Monday, September 19, 2011
Sinners in the Hands of a Loving God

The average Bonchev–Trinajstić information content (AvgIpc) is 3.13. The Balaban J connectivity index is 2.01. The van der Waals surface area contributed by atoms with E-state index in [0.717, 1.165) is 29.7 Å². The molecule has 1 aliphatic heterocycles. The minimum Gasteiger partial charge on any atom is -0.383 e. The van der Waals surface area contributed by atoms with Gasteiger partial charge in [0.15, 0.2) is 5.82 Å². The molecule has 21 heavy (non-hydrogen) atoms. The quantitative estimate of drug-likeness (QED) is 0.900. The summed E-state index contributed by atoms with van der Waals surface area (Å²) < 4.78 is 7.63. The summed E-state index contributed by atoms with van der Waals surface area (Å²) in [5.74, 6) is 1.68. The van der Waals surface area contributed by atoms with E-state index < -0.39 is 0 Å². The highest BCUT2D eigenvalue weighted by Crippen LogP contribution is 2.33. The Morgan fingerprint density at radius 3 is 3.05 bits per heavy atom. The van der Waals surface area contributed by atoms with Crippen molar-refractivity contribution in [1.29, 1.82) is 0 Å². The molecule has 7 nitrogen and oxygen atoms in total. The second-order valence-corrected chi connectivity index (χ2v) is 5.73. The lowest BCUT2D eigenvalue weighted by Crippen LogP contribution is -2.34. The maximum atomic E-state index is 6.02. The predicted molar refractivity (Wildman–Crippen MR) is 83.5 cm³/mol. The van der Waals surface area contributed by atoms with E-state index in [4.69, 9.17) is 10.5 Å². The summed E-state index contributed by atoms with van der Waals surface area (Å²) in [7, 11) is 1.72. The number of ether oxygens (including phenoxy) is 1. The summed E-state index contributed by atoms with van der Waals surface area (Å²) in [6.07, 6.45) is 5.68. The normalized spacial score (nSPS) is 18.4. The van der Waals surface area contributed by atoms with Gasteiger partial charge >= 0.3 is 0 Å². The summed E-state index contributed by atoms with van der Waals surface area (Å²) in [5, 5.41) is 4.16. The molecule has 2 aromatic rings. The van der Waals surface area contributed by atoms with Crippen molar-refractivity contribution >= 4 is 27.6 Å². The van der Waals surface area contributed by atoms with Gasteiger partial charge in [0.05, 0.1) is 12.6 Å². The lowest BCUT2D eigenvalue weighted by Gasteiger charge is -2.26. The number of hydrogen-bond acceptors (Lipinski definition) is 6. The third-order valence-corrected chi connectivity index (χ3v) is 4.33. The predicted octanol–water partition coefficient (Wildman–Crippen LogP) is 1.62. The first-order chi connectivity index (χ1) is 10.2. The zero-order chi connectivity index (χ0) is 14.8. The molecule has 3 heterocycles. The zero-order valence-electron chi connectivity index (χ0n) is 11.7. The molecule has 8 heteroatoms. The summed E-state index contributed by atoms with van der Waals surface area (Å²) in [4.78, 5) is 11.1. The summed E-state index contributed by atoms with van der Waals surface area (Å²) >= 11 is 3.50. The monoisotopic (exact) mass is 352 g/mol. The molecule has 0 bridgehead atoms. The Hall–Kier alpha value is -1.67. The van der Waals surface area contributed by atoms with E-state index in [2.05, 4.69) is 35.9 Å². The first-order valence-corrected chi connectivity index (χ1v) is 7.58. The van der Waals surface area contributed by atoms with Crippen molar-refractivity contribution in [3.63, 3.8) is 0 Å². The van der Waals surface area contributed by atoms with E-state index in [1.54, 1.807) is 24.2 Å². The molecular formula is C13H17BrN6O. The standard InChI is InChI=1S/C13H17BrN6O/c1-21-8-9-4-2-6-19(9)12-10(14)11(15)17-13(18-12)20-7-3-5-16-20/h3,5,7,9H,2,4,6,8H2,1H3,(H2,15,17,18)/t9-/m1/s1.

A man has a daughter whom he loves very much. As a small child she is bright and inquisitive, but she is often mean to other children who are not as clever as she is, mocking them for her amusement. She asks her father; “Do you love me?” and he replies; “Yes, with all my heart, but I could teach you so much more if you would stop being so mean.” As she grows older, she gets bored in school and encourages other kids to act out in class and say things to embarrass or shock the teachers. She is often given detention and gets poor marks. She asks her father; “Do you love me?” and he replies; “Yes, with all my heart, but I could help you learn more and help your friends if you would stop encouraging them to break the rules.” When she moves out of the house she falls in with a bohemian crowd, given to recreational drug use, abuse of alcohol, and mocking of older cultural traditions and institutions, as well as a casual attitude towards physical intimacy. She asks her father; “Do you love me?” and he replies; “Yes, with all my heart, but I could share so much more with you if you would respect the things I raised you to know.” After a few years of hard living, she ends up in the hospital in serious condition, and looks back on her life and the choices she made, wishing she had taken chances she did not, wishing she had heeded advice she scorned, and her father comes to her bedside and weeps over her. She asks her father; “Do you love me?” and he replies; “Yes, with all my heart, as I have told you all your life, and now that you are ready to listen, I can tell you so much more about my love for you.”